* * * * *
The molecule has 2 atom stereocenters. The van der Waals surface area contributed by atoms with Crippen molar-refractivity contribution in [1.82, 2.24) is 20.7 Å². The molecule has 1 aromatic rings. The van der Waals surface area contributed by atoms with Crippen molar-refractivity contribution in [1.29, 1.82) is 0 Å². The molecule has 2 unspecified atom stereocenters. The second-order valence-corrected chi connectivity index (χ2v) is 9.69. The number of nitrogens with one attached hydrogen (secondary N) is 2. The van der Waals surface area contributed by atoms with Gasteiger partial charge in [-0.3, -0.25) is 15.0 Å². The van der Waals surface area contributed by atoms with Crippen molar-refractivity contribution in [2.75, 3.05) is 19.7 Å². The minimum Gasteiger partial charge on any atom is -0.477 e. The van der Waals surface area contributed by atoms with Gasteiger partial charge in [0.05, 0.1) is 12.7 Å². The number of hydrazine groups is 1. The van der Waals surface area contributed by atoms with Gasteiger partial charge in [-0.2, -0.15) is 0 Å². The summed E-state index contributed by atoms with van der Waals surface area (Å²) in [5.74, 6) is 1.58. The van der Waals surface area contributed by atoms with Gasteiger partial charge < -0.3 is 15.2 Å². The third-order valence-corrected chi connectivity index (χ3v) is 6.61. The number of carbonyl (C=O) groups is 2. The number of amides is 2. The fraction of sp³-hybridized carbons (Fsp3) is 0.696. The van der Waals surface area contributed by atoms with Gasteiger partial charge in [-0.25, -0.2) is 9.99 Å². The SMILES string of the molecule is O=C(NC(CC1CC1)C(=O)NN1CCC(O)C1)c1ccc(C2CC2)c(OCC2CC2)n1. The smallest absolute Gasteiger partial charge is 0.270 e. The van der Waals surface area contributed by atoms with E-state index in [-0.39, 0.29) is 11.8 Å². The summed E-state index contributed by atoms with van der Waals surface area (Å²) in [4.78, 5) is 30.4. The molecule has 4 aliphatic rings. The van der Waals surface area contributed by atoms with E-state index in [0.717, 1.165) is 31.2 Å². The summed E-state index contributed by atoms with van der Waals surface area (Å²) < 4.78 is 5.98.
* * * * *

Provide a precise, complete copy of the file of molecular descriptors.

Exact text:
The molecule has 2 atom stereocenters. The van der Waals surface area contributed by atoms with Crippen molar-refractivity contribution in [1.82, 2.24) is 20.7 Å². The molecule has 1 aromatic rings. The van der Waals surface area contributed by atoms with Crippen molar-refractivity contribution in [1.29, 1.82) is 0 Å². The molecule has 2 unspecified atom stereocenters. The second-order valence-corrected chi connectivity index (χ2v) is 9.69. The number of nitrogens with one attached hydrogen (secondary N) is 2. The van der Waals surface area contributed by atoms with Gasteiger partial charge in [-0.3, -0.25) is 15.0 Å². The van der Waals surface area contributed by atoms with Crippen molar-refractivity contribution in [2.75, 3.05) is 19.7 Å². The minimum Gasteiger partial charge on any atom is -0.477 e. The van der Waals surface area contributed by atoms with Gasteiger partial charge in [0.05, 0.1) is 12.7 Å². The number of hydrazine groups is 1. The van der Waals surface area contributed by atoms with Gasteiger partial charge in [-0.2, -0.15) is 0 Å². The summed E-state index contributed by atoms with van der Waals surface area (Å²) in [5.74, 6) is 1.58. The van der Waals surface area contributed by atoms with Gasteiger partial charge < -0.3 is 15.2 Å². The third-order valence-corrected chi connectivity index (χ3v) is 6.61. The number of carbonyl (C=O) groups is 2. The number of amides is 2. The fraction of sp³-hybridized carbons (Fsp3) is 0.696. The van der Waals surface area contributed by atoms with Gasteiger partial charge in [-0.25, -0.2) is 9.99 Å². The SMILES string of the molecule is O=C(NC(CC1CC1)C(=O)NN1CCC(O)C1)c1ccc(C2CC2)c(OCC2CC2)n1. The smallest absolute Gasteiger partial charge is 0.270 e. The van der Waals surface area contributed by atoms with E-state index in [-0.39, 0.29) is 11.8 Å². The summed E-state index contributed by atoms with van der Waals surface area (Å²) in [4.78, 5) is 30.4. The molecule has 4 aliphatic rings. The van der Waals surface area contributed by atoms with E-state index in [0.717, 1.165) is 31.2 Å². The summed E-state index contributed by atoms with van der Waals surface area (Å²) < 4.78 is 5.98.